A look at three new anthologies, including A House Called Tomorrow: 50 Years of Poetry From Copper Canyon Press and Relations: An Anthology of African and Diaspora Voices.
Articles from Poet & Writers Magazine include material from the print edition plus exclusive online-only material.
The first lines of a dozen noteworthy books, including Brotherless Night by V. V. Ganeshananthan and Decade of the Brain by Janine Joseph.
In response to a wave of book banning in libraries and schools across the United States, Brooklyn Public Library launched a program where young readers can borrow from the entire online collection at no cost.
To create her delicate book sculptures, Swedish artist Cecilia Levy considers the history, materiality, and composition of old books sourced from her surroundings.
The accomplished poet shares her thoughts on her new role and plans to raise awareness and appreciation of poetry at a national level.
A novelist explores how submitting to and publishing in literary journals can serve as an excellent education for writers while offering a sturdy platform upon which to build a promising career.
Ten debut poets who published in 2022, including James Fujinami Moore and No‘u Revilla, share inspiration, advice, and writers block remedies that sustain their writing.
As threats to freedom of expression rise around the world, organizations like the International Cities of Refuge Network and PEN America strive to support writers.
“I can control what I write and how much of myself I put into the manuscript.” —Evette Dionne, author of Weightless: Making Space for My Resilient Body and Soul
The author of The Boundaries of Their Dwelling considers how best to get into characters’ heads.
“Isn’t poetry supposed to be a spiritual practice?” —John Lee Clark, author of How to Communicate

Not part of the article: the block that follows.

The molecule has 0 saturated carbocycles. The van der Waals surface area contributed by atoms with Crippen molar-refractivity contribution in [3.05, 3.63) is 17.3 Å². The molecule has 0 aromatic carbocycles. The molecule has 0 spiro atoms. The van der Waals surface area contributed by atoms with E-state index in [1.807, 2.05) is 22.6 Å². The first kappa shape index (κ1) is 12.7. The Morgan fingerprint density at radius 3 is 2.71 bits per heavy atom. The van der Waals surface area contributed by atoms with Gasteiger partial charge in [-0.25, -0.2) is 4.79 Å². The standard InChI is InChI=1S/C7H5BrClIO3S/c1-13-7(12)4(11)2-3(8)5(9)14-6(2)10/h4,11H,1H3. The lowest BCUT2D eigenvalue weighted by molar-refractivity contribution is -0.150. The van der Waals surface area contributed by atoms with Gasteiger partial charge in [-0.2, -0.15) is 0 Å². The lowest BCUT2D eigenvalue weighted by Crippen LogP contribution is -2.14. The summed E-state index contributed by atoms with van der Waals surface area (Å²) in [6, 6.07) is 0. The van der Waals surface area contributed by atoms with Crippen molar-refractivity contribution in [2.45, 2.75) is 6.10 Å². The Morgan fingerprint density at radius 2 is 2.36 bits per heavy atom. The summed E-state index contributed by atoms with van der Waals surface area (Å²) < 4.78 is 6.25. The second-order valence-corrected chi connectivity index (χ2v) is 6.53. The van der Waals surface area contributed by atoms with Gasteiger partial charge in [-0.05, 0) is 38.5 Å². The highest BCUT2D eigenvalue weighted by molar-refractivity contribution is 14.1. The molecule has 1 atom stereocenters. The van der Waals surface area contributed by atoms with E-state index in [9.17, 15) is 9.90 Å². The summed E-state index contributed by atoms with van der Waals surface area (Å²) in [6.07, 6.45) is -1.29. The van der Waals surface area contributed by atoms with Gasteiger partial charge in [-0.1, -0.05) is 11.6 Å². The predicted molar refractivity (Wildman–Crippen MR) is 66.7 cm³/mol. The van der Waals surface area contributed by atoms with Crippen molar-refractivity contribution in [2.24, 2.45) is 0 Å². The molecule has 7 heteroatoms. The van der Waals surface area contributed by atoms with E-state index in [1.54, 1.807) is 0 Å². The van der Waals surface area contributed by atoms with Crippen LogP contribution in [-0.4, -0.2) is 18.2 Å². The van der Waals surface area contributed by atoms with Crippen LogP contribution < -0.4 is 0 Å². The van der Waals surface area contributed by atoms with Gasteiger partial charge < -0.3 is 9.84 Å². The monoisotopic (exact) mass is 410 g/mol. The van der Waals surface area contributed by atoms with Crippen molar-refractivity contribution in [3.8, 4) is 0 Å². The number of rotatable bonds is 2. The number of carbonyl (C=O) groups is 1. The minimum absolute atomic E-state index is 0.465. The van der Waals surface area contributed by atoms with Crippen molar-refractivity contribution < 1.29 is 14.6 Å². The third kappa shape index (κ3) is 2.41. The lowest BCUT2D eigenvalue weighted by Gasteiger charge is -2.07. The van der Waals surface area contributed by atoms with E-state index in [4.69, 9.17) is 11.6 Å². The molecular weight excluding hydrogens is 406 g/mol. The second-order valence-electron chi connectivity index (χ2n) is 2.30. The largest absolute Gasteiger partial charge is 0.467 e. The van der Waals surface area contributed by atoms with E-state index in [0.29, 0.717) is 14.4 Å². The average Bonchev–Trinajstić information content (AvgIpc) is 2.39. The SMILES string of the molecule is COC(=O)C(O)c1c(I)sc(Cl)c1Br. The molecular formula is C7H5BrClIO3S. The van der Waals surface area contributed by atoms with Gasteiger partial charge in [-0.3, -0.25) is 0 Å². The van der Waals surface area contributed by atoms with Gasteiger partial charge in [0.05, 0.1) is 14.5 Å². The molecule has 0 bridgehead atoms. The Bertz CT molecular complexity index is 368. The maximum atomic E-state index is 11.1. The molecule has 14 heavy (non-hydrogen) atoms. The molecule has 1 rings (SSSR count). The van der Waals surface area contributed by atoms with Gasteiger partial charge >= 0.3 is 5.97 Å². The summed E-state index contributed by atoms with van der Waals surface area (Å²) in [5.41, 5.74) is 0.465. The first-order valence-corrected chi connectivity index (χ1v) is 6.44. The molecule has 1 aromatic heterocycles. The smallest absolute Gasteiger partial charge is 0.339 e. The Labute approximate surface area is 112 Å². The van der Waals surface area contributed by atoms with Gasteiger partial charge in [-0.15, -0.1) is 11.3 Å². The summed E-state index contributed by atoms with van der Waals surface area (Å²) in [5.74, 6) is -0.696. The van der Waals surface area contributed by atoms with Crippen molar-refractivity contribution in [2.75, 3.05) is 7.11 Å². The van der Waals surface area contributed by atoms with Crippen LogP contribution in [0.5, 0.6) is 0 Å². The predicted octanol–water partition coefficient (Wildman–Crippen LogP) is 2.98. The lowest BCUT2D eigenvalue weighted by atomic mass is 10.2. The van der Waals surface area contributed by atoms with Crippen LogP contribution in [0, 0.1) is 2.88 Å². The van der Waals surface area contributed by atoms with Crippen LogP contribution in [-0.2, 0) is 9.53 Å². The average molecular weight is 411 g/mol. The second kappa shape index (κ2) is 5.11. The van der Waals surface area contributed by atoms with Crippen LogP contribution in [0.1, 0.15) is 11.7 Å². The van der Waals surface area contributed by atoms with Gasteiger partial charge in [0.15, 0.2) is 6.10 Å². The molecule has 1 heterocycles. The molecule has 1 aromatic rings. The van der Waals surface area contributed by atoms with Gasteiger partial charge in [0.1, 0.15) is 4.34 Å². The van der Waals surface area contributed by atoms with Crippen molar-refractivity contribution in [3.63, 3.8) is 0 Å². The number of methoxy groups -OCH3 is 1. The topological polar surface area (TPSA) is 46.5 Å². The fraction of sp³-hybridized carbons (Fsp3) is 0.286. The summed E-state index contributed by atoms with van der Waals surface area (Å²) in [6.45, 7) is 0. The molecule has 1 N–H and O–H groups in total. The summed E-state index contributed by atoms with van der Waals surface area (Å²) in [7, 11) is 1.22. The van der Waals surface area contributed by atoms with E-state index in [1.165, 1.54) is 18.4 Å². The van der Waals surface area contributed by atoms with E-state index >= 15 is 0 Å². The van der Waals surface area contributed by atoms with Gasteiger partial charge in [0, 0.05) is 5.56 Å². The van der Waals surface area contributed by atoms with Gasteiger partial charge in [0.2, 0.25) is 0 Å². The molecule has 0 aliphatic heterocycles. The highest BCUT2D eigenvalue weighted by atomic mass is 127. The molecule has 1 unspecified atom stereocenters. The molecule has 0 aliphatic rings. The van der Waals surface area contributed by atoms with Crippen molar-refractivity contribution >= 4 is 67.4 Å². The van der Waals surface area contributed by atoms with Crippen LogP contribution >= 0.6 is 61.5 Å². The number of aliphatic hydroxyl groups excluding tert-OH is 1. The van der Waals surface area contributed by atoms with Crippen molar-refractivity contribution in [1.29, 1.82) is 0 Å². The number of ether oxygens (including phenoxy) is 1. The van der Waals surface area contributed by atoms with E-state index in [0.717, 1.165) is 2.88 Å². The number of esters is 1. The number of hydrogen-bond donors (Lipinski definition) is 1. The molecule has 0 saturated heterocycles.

The author of The Boundaries of Their Dwelling explores fiction’s holy commandments—and when a writer has license to defy them.
“Let your sense of language dawn of its own accord.” —Will Alexander, author of Divine Blue Light: For John Coltrane
The author of The Boundaries of Their Dwelling argues that writers should be as open to influence during revision as they are at the beginning of a project.
“It’s up to you to advocate for your books.” —Allie Rowbottom, author of Aesthetica
The author of The Boundaries of Their Dwelling counts the many ways a novelist may get lost, but ultimately find a way through, a book project.
“The most challenging thing, for me, was believing that it could be done.” —A. J. Bermudez, author of Stories No One Hopes Are About Them
“I am only able to write because of consistent and reliable childcare.” —Kate Baer, author of And Yet
The author of The White Mosque troubles the boundary between realist and genre fiction.
“The more you write, the more there will be to write about—so you’ve just gotta cut it off at some point!” —Franny Choi, author of The World Keeps Ending, and the World Goes On
The author of The White Mosque considers how writing holds space for the accidental, the random, and the stray.
“The first draft is just telling the story to yourself.” —Jeanna Kadlec, author of Heretic
The author of The White Mosque charts the ambience of literary worlds.
“Fixed ideas are always problematic when it comes to writing fiction.” —Dani Shapiro, author of Signal Fires
The author of The White Mosque offers an ode to intertextuality.